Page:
Neural correlates of obsessive-compulsive symptoms in children from the general population

Cornelis Jacobus Weeland

    Research output: PhD ThesisPhD-Thesis - Research and graduation internal

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    Abstract

    In this thesis we investigated structural and functional brain characteristics related to obsessive-compulsive symptoms (OCS) in children from the general population. In Chapter 1, we gave an introduction on OCD and outlined the rationale and aims for this thesis. In Chapter 2, we studied the brain morphology related to OCS in 2551 children aged 9 to 12 years from the Generation R Study. We also defined a subgroup of 164 children with symptoms above a clinical cut-off (‘probable OCD’) and with controls. Consistent with clinical OCD studies, children with probable OCD had a larger thalamus than controls. Our results in the general population are highly consistent with prior clinical studies. In Chapter 3, we studied thalamic subregional volumes in relation to OCS in 9-12 year old children from the Generation R Study. We used an automated thalamic segmentation pipeline to compare volumes of the anterior, ventral, intralaminar/medial, lateral and pulvinar subregions. Children with probable OCD had a larger ventral subregion compared with controls. Severity of OCS was negatively associated with pulvinar volume after accounting for overall thalamic volume. These results did not survive multiple comparisons correction, but do suggest that thalamic enlargement in probable OCD may be explained in varying degrees by multiple rather than a single thalamic subregion. In Chapter 4, we studied thalamic subregions in relation to clinical OCD within the ENIGMA-OCD Working group. We used an automated thalamic segmentation pipeline to compare volume of the anterior, ventral, intralaminar/medial, lateral and pulvinar subregions of the thalamus between 2,649 OCD patients and 2,774 healthy controls. Unmedicated pediatric OCD patients under the age of 12 years had larger lateral, pulvinar, ventral and whole thalamus volumes. Adult OCD patients compared with controls had smaller volumes across all subregions and smaller whole thalamic volume, which was mostly accounted for by the medicated patients and associated with symptom severity. The anterior thalamus was smaller in patients after adjusting for total thalamus volume. Consistent with findings from the Generation R Study, we conclude that thalamic volume differences related to OCD are global rather than driven by particular subregions. In Chapter 5, we investigated the longitudinal relationship between brain morphology and OCS in children from the Generation R Study between the ages of 9 to 16 years. Longitudinal relationships between thalamus, cortical morphology and OCS were investigated. We found no difference in thalamic volume between adolescents (at the age of 13 to 16 years) with probable OCD and controls. Thalamic volume at baseline (age 9-12) predicted a relative persistence of OCS at follow-up (age 13-16). Linear-mixed effect models showed that baseline thalamic volume predicts the change in cortical thickness of 12 OCD-relevant cortical regions. These findings suggest OCS-related thalamic volume differences diminish with age in the general population, consistent with findings from cross-sectional clinical studies. Further, thalamic volume at age 9-12 years is associated with change in OCS between 9-12 years and 13-16 years in the general population. In Chapter 6, we studied the functional brain characteristics of children aged 9-12 years from the Generation R Study. We used a combination of graph theoretical and subnetwork connectivity analysis to study the brain network at multiple scales: global network topology, subnetwork connectivity and network participation of thalamic nodes. We showed that children endorsing at least one OCS had higher modularity, lower connectivity between frontoparietal, limbic and visual networks as well as altered participation of the lateral prefrontal thalamus node. Further analysis revealed that these associations were primarily accounted for by hand washing symptoms. These results suggest that the network characteristics of OCS in children from the general population are partly symptom-specific and severity-dependent.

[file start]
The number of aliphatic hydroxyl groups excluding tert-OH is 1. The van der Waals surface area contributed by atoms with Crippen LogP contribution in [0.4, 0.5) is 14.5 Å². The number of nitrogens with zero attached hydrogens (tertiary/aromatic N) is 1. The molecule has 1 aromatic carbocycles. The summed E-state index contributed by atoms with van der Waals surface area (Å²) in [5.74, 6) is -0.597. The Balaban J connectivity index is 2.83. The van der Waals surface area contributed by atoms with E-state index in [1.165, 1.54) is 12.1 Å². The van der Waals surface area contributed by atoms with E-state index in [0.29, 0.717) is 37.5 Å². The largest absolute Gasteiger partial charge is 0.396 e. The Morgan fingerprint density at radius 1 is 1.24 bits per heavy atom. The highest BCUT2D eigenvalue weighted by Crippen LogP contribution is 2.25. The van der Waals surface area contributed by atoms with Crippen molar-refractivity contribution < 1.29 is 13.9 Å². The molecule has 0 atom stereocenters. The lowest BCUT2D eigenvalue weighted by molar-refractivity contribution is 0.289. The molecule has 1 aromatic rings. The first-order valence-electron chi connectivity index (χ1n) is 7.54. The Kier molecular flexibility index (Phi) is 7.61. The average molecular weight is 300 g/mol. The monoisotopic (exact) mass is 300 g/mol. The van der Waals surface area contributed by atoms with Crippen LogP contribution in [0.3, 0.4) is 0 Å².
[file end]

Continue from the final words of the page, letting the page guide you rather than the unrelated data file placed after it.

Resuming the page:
Original languageEnglish
    QualificationPhD
    Awarding Institution
    • Vrije Universiteit Amsterdam
    Supervisors/Advisors
    • van den Heuvel, Odile Antoinette, Supervisor, -
    • Tiemeier, H., Supervisor, -
    • White, T.J.H., Co-supervisor, -
    • Vriend, Christiaan, Co-supervisor, -
    Award date21 Nov 2022
    Place of PublicationAmsterdam
    Publication statusPublished - 21 Nov 2022

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